Isn't it funny that the older you get, a mother takes on different roles, like somehow she starts becoming your friend, you start to talk about boys, and neighborhood gossip and she starts to confide in you? But there is always that moment where you get too comfortable, and she has to take back her mother hat and remind you who she is. For me, that moment was in grade seven just before I turned thirteen and joined the “I know it all” train when I said to her “Mom, you do not have to know all my friends” following her remark that she did not know the boy that had called me on the family landline; you know, the one that was protected with wooden casing and a padlock that we always found a way around. Normally mothers are more than capable to deal with our mischief, but there are those rare occasions when they feel the need to invite their husbands to the scene and say the scariest thing any mother could and that was “when your father gets home, you will tell him yourself what you have done”. I heard this statement twice in my lifetime. Once in this instance and the second time when I stole money from the “loose change container” and was caught red-handed. Now, I am sure you can imagine the uh uhs and umms that came before the story was told. I cannot begin to describe how I felt, all I can say is it was frightening, embarrassing, and it is just downright wrong to have to recite your mischief to anyone, let alone your father. No matter how smart we think we are, our mothers are always one step ahead of us.

In the same token of mothers taking on different roles, I watched my mother take care of my nephew as if he was her whole world. Once she was speaking on the phone and of course I was eavesdropping when she said “ why didn't you tell me there is so much joy in being a grandmother”; as if one generation was not enough, after all we put her through, she still had more to give to the next. My mother is a comedian on the down-low, she is the type to say a joke that everyone would laugh at and she would still have a straight face. Also, you know how people write lol on messages but aren’t really laughing, my mom does that in person, she will literally say “usiniuwe mie” (you’re killing me with laughter) with a straight face, which makes me burst out in laughter each time. Laughter aside, she would jump in front of a bullet for me without even thinking, “what’s there to think about” she would say. There is no one stronger than my mother, okay maybe Dwayne Johnson, but other than him, there is nobody stronger than my mother. There are few giants I know, and am proud to have met but to quote Ebony Stewart my mother like most mothers is the “kind of giant that has been through what she has been through but you can still depend on”.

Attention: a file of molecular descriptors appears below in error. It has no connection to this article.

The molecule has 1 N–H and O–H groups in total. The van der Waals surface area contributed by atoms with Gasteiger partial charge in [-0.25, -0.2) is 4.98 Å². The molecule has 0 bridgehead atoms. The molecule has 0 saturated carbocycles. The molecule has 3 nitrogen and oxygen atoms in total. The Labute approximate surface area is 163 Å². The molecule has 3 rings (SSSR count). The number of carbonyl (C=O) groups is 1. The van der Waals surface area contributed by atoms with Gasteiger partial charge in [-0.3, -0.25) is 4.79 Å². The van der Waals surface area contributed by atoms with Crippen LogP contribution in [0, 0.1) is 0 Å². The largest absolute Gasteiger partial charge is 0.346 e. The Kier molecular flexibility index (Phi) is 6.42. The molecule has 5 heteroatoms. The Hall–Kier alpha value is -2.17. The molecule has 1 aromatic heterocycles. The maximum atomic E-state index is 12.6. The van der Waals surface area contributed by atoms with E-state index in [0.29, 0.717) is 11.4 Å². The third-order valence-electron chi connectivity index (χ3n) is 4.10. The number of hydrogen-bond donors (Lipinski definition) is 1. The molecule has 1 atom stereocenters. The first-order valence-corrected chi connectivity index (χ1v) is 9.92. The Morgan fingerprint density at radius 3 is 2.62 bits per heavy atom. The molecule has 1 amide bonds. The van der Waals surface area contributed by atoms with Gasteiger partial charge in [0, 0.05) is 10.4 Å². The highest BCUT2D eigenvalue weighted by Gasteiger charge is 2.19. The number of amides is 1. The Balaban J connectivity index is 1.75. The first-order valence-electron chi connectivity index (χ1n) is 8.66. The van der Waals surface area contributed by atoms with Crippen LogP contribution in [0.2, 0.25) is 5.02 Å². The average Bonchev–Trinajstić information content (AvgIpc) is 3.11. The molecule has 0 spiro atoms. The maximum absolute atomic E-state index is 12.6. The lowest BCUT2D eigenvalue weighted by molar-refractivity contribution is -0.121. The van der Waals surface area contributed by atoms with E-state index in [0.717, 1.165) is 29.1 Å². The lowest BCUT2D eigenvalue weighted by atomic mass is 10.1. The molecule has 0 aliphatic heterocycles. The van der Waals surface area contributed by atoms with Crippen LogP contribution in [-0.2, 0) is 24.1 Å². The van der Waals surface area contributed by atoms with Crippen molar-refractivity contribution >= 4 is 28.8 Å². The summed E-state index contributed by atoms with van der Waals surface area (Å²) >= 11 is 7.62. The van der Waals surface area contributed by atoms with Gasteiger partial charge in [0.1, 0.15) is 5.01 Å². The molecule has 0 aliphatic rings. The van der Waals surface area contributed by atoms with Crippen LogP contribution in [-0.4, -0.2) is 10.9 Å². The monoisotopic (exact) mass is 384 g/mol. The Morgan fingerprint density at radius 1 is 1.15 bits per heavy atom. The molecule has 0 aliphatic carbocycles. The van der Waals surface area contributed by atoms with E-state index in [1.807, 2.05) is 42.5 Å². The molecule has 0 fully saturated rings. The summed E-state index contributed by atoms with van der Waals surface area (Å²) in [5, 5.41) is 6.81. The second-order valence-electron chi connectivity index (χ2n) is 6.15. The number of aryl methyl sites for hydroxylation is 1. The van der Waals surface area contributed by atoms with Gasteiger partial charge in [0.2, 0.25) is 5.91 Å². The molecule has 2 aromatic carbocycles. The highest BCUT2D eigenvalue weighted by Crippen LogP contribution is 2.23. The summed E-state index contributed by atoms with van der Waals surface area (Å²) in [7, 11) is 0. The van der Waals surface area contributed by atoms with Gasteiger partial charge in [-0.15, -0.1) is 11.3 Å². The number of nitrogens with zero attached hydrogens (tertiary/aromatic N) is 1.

Mother, I love you with all of me, and I have you to thank for the half-grown up I have become, and the full grown-up I am yet to be. I know that the more I go through this journey of life, my gratitude for you will increase exponentially as I experience what you have experienced. I am beyond grateful to have been and to still be your baby girl. You have shown me what love looks like, you have shown me what it takes to turn a house into a home, you have modeled strength, grace, and patience right before my eyes. You showed me, love, even when I did not deserve it, you believed in me even when I lost hope in my essence, you grabbed every opportunity to make me happy, even if it meant giving up a piece of yourself, and sacrificing one more thing. My prayer for you is that there would always be joy in your heart, a smile on your face, and peace in your soul, and I hope that I may have something to do with that :-). Cheers to all our mothers, we celebrate you and the memories you created for us!


By Lightness Mtaita ~ Senior Project Coordinator at Empower